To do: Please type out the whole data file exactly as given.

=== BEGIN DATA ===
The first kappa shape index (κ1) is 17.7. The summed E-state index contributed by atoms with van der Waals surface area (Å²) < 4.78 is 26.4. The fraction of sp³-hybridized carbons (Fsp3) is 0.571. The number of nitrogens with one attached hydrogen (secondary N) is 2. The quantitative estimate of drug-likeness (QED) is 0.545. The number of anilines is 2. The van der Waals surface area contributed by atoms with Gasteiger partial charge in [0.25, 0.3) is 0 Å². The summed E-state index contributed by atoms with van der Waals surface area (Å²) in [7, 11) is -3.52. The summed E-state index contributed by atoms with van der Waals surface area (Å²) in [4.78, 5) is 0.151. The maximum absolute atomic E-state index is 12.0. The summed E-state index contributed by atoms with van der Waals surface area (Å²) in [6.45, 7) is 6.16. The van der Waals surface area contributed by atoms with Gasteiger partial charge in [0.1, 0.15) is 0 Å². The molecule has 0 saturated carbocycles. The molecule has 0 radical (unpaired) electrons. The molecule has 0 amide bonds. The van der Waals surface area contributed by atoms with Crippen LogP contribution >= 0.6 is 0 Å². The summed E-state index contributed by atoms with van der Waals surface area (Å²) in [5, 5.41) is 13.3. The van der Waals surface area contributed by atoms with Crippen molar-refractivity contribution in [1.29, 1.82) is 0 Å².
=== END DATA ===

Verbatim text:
The first kappa shape index (κ1) is 17.7. The summed E-state index contributed by atoms with van der Waals surface area (Å²) < 4.78 is 26.4. The fraction of sp³-hybridized carbons (Fsp3) is 0.571. The number of nitrogens with one attached hydrogen (secondary N) is 2. The quantitative estimate of drug-likeness (QED) is 0.545. The number of anilines is 2. The van der Waals surface area contributed by atoms with Gasteiger partial charge in [0.25, 0.3) is 0 Å². The summed E-state index contributed by atoms with van der Waals surface area (Å²) in [7, 11) is -3.52. The summed E-state index contributed by atoms with van der Waals surface area (Å²) in [4.78, 5) is 0.151. The maximum absolute atomic E-state index is 12.0. The summed E-state index contributed by atoms with van der Waals surface area (Å²) in [6.45, 7) is 6.16. The van der Waals surface area contributed by atoms with Gasteiger partial charge in [0.1, 0.15) is 0 Å². The molecule has 0 saturated carbocycles. The molecule has 0 radical (unpaired) electrons. The molecule has 0 amide bonds. The van der Waals surface area contributed by atoms with Crippen LogP contribution >= 0.6 is 0 Å². The summed E-state index contributed by atoms with van der Waals surface area (Å²) in [5, 5.41) is 13.3. The van der Waals surface area contributed by atoms with Crippen molar-refractivity contribution in [1.29, 1.82) is 0 Å².